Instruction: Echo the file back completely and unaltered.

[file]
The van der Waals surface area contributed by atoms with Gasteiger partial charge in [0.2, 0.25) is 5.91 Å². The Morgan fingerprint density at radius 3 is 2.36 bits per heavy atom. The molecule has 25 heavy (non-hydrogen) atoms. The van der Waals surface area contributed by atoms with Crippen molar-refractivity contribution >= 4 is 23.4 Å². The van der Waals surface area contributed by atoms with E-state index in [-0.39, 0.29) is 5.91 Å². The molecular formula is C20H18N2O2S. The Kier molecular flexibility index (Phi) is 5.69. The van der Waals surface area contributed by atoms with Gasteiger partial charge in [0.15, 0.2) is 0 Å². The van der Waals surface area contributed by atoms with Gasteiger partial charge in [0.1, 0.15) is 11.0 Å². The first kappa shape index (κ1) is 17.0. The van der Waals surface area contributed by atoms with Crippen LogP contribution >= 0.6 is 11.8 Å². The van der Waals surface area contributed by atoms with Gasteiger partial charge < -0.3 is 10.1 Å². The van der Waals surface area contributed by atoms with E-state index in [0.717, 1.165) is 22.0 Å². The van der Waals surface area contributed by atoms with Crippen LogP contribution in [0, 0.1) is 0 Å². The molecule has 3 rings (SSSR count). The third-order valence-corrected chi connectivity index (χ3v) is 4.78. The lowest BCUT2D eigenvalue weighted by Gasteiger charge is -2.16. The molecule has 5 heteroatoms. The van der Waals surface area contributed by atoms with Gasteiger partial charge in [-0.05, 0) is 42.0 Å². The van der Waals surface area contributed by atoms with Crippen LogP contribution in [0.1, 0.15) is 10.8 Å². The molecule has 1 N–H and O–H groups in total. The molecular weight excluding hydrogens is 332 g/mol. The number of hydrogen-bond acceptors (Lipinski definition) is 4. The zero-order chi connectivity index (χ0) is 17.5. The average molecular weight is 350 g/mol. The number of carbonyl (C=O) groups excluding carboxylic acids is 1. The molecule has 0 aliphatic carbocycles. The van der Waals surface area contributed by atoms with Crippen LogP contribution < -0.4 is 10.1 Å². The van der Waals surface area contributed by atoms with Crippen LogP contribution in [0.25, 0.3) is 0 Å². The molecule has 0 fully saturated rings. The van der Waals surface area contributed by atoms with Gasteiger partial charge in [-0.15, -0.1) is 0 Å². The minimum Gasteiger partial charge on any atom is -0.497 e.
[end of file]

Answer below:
The van der Waals surface area contributed by atoms with Gasteiger partial charge in [0.2, 0.25) is 5.91 Å². The Morgan fingerprint density at radius 3 is 2.36 bits per heavy atom. The molecule has 25 heavy (non-hydrogen) atoms. The van der Waals surface area contributed by atoms with Crippen molar-refractivity contribution >= 4 is 23.4 Å². The van der Waals surface area contributed by atoms with E-state index in [-0.39, 0.29) is 5.91 Å². The molecular formula is C20H18N2O2S. The Kier molecular flexibility index (Phi) is 5.69. The van der Waals surface area contributed by atoms with Gasteiger partial charge in [0.15, 0.2) is 0 Å². The van der Waals surface area contributed by atoms with Gasteiger partial charge in [0.1, 0.15) is 11.0 Å². The first kappa shape index (κ1) is 17.0. The van der Waals surface area contributed by atoms with Crippen LogP contribution >= 0.6 is 11.8 Å². The van der Waals surface area contributed by atoms with Gasteiger partial charge < -0.3 is 10.1 Å². The van der Waals surface area contributed by atoms with E-state index in [0.717, 1.165) is 22.0 Å². The van der Waals surface area contributed by atoms with Crippen LogP contribution in [0, 0.1) is 0 Å². The molecule has 3 rings (SSSR count). The third-order valence-corrected chi connectivity index (χ3v) is 4.78. The lowest BCUT2D eigenvalue weighted by Gasteiger charge is -2.16. The molecule has 5 heteroatoms. The van der Waals surface area contributed by atoms with Gasteiger partial charge in [-0.05, 0) is 42.0 Å². The van der Waals surface area contributed by atoms with Crippen LogP contribution in [0.1, 0.15) is 10.8 Å². The molecule has 1 N–H and O–H groups in total. The molecular weight excluding hydrogens is 332 g/mol. The number of hydrogen-bond acceptors (Lipinski definition) is 4. The zero-order chi connectivity index (χ0) is 17.5. The average molecular weight is 350 g/mol. The number of carbonyl (C=O) groups excluding carboxylic acids is 1. The molecule has 0 aliphatic carbocycles. The van der Waals surface area contributed by atoms with Crippen LogP contribution < -0.4 is 10.1 Å². The van der Waals surface area contributed by atoms with Crippen LogP contribution in [0.25, 0.3) is 0 Å². The molecule has 0 fully saturated rings. The van der Waals surface area contributed by atoms with Gasteiger partial charge in [-0.15, -0.1) is 0 Å². The minimum Gasteiger partial charge on any atom is -0.497 e.